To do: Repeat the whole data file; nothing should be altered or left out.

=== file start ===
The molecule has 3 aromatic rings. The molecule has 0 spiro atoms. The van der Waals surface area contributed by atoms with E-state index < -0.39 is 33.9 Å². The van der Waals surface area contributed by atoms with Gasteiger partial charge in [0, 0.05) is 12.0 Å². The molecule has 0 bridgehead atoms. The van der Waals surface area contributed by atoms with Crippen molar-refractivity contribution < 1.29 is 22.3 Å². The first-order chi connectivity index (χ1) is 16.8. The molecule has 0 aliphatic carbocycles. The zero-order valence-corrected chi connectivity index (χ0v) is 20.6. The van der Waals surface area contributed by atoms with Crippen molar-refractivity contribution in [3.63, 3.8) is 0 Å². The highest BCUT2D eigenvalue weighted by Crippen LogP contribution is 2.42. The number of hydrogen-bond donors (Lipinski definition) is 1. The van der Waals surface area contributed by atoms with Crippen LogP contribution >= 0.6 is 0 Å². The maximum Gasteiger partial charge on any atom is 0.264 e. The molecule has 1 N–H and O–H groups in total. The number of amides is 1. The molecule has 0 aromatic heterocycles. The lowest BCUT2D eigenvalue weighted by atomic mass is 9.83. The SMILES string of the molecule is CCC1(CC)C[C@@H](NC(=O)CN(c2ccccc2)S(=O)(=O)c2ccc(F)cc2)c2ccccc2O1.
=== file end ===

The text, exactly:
The molecule has 3 aromatic rings. The molecule has 0 spiro atoms. The van der Waals surface area contributed by atoms with E-state index < -0.39 is 33.9 Å². The van der Waals surface area contributed by atoms with Gasteiger partial charge in [0, 0.05) is 12.0 Å². The molecule has 0 bridgehead atoms. The van der Waals surface area contributed by atoms with Crippen molar-refractivity contribution < 1.29 is 22.3 Å². The first-order chi connectivity index (χ1) is 16.8. The molecule has 0 aliphatic carbocycles. The zero-order valence-corrected chi connectivity index (χ0v) is 20.6. The van der Waals surface area contributed by atoms with Crippen molar-refractivity contribution in [3.63, 3.8) is 0 Å². The highest BCUT2D eigenvalue weighted by Crippen LogP contribution is 2.42. The number of hydrogen-bond donors (Lipinski definition) is 1. The van der Waals surface area contributed by atoms with Crippen LogP contribution >= 0.6 is 0 Å². The maximum Gasteiger partial charge on any atom is 0.264 e. The molecule has 1 N–H and O–H groups in total. The number of amides is 1. The molecule has 0 aromatic heterocycles. The lowest BCUT2D eigenvalue weighted by atomic mass is 9.83. The SMILES string of the molecule is CCC1(CC)C[C@@H](NC(=O)CN(c2ccccc2)S(=O)(=O)c2ccc(F)cc2)c2ccccc2O1.